A former Kentucky Department of Agriculture employee who took time off in 2011 to appear on The Amazing Race television show has pressed the state for compensatory time payments he claims he is owed.
Mark Jackson, who was referenced as "MJ" in a federal indictment unsealed Monday of former Agriculture Commissioner Richie Farmer, is one of two former employees who asked the department to pay them for comp time after they were dismissed when Agriculture Commissioner James Comer took office in January 2012.
The department has denied the pay, saying in a letter to David Collins, an attorney for Jackson and former agriculture employee Derek Collins, that there is "no basis on which we can certify that the hours claimed were authorized either in advance or ratified after the fact. Moreover, we are still in the process of ascertaining whether this agency can locate any work product for the hours claimed by your clients." According to the department, state law allows compensatory leave and pay only when the employee works hours in excess of normal duty. The department invited David Collins to submit evidence "of actual work performed in support of any hours that they may claim."
David Collins said Tuesday that he has no such documentation.
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"I have no further comment on any of it," David Collins said. "I've satisfied my obligation."
The letters were released Tuesday after the Lexington Herald-Leader asked the department for any correspondence it has had recently with Jackson, William Ed Mobley or Stephanie Sandmann, all former employees who were referenced by initials in the indictment.
None of the letters indicate how much comp pay Jackson or Derek Collins are seeking.
On Monday, U.S. Attorney Kerry B. Harvey announced that a federal grand jury had indicted Farmer on four counts of converting state funds and property to personal use and one count of soliciting a bribe in exchange for a state grant. Farmer's arraignment, which had been scheduled for April 30, is now scheduled for Thursday.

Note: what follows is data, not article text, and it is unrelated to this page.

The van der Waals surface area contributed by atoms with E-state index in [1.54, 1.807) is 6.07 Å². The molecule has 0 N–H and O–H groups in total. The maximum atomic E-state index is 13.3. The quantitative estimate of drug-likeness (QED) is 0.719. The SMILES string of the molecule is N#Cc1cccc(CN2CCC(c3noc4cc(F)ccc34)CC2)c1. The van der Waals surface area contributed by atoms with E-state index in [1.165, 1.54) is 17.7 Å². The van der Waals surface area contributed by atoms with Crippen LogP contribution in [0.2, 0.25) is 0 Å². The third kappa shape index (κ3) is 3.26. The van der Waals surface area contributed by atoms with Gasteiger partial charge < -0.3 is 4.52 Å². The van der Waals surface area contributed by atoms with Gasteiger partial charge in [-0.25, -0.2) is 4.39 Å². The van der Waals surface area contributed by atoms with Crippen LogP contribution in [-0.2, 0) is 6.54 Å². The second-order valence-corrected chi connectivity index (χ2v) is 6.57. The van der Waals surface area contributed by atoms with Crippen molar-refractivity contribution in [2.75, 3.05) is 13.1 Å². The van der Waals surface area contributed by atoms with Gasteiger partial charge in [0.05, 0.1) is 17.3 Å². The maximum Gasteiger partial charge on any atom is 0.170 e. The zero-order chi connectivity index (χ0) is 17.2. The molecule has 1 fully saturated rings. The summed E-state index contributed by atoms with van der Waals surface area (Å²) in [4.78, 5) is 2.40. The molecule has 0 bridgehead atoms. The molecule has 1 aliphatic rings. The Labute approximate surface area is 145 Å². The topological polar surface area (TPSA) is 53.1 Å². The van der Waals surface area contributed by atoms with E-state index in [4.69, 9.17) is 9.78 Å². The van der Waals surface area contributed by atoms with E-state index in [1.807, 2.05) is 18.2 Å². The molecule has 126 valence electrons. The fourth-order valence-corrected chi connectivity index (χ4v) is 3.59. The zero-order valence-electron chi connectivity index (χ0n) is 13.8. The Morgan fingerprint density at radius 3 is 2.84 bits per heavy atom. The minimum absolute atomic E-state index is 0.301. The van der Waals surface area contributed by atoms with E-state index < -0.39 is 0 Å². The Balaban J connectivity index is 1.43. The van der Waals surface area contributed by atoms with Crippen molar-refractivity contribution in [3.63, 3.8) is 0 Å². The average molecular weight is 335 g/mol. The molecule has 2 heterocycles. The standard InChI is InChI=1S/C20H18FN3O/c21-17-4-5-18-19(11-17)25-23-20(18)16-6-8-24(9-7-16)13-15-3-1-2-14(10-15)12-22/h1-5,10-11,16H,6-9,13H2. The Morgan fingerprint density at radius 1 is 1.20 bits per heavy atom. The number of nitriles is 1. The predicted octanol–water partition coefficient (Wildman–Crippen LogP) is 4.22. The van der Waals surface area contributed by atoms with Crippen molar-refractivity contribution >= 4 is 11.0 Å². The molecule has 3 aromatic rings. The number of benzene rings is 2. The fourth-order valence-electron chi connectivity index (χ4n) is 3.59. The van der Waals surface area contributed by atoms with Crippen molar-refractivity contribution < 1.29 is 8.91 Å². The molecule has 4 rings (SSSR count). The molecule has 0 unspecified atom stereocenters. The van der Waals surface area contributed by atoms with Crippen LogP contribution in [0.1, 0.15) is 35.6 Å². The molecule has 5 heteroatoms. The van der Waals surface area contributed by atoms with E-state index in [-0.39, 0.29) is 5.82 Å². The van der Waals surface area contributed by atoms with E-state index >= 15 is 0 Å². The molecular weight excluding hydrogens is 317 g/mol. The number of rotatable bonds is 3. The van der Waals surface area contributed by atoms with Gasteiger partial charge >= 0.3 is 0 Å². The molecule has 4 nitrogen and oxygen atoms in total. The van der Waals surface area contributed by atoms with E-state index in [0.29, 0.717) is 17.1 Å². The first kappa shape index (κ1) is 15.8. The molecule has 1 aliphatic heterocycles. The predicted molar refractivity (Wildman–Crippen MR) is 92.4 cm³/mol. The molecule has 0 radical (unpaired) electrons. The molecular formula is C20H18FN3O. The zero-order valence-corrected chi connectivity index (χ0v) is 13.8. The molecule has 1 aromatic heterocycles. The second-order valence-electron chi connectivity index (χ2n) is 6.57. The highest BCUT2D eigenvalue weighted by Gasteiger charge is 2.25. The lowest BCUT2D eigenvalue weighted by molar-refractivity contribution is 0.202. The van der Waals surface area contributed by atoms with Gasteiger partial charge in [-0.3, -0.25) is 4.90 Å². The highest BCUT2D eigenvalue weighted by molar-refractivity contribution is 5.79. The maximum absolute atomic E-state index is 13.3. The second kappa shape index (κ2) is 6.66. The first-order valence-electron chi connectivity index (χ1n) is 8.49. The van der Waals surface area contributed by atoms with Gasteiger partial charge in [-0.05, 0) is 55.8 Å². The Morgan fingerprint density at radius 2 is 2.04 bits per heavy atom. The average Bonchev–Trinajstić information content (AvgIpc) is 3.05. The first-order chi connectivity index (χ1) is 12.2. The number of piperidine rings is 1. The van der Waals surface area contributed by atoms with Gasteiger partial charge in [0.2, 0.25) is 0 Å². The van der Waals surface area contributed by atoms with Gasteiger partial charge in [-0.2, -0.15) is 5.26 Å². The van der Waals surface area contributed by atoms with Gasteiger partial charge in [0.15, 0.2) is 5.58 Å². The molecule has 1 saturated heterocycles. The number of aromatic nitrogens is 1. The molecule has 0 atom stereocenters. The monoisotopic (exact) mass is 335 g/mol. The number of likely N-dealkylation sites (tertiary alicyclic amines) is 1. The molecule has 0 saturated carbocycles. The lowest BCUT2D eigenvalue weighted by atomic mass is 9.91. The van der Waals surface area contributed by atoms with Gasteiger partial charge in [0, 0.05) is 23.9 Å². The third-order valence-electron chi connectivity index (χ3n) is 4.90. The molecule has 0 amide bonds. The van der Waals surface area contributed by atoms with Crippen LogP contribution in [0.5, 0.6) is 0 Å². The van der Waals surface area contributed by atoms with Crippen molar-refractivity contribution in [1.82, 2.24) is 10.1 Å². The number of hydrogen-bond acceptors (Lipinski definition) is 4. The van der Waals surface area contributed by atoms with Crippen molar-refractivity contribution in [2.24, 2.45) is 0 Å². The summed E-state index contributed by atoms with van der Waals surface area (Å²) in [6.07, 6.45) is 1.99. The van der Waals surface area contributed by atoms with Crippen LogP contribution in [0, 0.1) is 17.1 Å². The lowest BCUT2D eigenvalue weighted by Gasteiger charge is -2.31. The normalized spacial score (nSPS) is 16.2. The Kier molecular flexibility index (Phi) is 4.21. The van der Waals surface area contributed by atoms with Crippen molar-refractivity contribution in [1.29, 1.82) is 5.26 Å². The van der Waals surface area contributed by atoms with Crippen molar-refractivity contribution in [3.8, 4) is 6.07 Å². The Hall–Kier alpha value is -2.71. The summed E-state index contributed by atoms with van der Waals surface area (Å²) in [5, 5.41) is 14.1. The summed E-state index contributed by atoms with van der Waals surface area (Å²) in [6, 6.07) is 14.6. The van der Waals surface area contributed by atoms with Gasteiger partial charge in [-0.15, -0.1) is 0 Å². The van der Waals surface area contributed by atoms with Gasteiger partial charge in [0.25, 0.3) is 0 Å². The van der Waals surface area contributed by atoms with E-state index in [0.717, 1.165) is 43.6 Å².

Harvey alleged that Farmer created political jobs for friends — including Sandmann, his girlfriend at the time — who received substantial salaries but often did not report for work or did little or no work. Jackson, according to the indictment, appeared to have "ambiguous responsibilities" with minimal oversight.
David Collins would not comment Tuesday on whether his clients had been questioned by federal investigators.
In its April 9 letter, the Agriculture Department informed David Collins that "you should be advised that the Department has recently received and will comply with requests from a prosecutorial authority for time records relating to your clients."
On Monday, Harvey declined to say if anyone other than Farmer might face charges.
Jackson, who said in January 2012 that he had used vacation time to go on The Amazing Race, hung up Tuesday when asked to comment on the comp time request.
According to Agriculture Department records, Jackson was hired in June 2004 and Collins was hired in November 2004; both were political appointees and served as "special assistants" in Farmer's administration.
Farmer personally approved Jackson's taking 2321/2 hours of annual leave time when he left on Nov. 17, 2011, to go on The Amazing Race, records show. He was dismissed by Comer on Jan. 3, 2012.